I tried to understand this hunger closely. I introspected every time I was hungry. I observed fast on certain days but there were fruits, sweets and lime juice for rescue. I tried to check my weight through dieting but failed due to lack of self control. Assignments kept me too busy to have meals but never allowed me to feel the hunger. Some days I was too lazy to get up to cook but home delivery options spoiled me with choices. So, in the end I failed to understand hunger.

When the new age management gurus taught us the importance of empathy over sympathy, I realized it’s not enough to not eat food to understand hunger. One has to feel the helplessness associated with it too. I decided to make a trip to the busiest corner of the city with empty stomach and money enough to buy the bus tickets. I felt helpless no doubt when I saw hundreds of people gathered at the food stalls and ordering plates of pav bhaji, chole bhatoore etc. The only comforting thought was that of the birthday treat of a friend scheduled for the evening. Thus, my well planned experiment too failed.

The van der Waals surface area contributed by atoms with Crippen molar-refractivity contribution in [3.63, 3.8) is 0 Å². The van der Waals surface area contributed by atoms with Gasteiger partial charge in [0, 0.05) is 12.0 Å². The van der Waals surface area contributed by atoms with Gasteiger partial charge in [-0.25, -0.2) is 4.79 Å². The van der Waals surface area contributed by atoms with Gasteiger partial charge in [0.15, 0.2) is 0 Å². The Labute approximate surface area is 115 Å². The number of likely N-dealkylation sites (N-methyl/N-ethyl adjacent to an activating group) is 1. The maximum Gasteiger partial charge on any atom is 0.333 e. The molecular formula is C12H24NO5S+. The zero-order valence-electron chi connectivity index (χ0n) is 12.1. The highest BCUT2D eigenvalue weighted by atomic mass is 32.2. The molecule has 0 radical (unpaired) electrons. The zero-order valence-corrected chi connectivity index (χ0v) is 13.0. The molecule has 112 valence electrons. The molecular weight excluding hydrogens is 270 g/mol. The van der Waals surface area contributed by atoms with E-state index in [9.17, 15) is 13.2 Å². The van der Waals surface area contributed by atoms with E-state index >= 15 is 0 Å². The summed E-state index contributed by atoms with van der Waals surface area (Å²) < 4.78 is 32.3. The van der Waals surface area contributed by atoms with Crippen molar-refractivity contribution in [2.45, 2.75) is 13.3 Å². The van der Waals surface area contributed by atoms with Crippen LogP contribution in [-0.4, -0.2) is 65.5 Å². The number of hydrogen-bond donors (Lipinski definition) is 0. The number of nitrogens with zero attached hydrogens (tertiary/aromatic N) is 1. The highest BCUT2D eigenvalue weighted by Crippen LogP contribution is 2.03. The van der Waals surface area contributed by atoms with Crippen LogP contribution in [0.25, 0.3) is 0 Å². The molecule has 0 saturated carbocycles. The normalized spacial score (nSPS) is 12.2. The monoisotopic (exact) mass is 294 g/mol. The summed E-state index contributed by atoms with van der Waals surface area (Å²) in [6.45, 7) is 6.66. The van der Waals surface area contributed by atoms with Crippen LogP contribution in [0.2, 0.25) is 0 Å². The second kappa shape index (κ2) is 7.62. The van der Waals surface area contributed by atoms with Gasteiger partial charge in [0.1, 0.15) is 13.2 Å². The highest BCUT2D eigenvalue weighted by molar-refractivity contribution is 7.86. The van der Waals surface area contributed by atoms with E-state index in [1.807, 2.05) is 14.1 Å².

So, did I ever understand what hunger is? I guess yes. I tried to understand hunger by not acknowledging it. The first time I tried to acknowledge it, I came closer to it. One evening I saw an old woman. Unable to walk, she was glued to the fence of a posh apartment complex, with her hands open and stretched, waiting for passers-by to throw some useless coins at her. I bought a plate of roti-sabzi for her. While I was handing over her the plate, our eyes met for a moment and what a moment it was- it conveyed a story longer and deeper than the last 900 + words I wrote. In her eyes, I could see relief, happiness, excitement, longing, gratitude and expectation. And for the first time I could feel her hunger inside me.   

Part II: My Feel Good Model


I am suffering through what is called “the side effects of being well fed”. No prizes for guessing, it is obesity. I tried a number of dieting plans and gyms but could never get over the urge to eat chocolates. So I devised a plan. It’s not fool proofed (not yet at least) but I thought it’s worth sharing. 
We all must be aware of the concept of mental budgeting and accounting. In our mind, we tend to create compartments or accounts according to purpose of spending. For example, if I decide that per day I would spend no more than 200 rupees on food, then I am putting aside 200 rupees per day for food. I would not be happy to spend more than 200 even if it is justified. Similarly, I would be happy if I spend less than 200 even if it was unnecessary. Thus, we see mental budgeting is not a very rational process but this is how it works. So how does it work for me?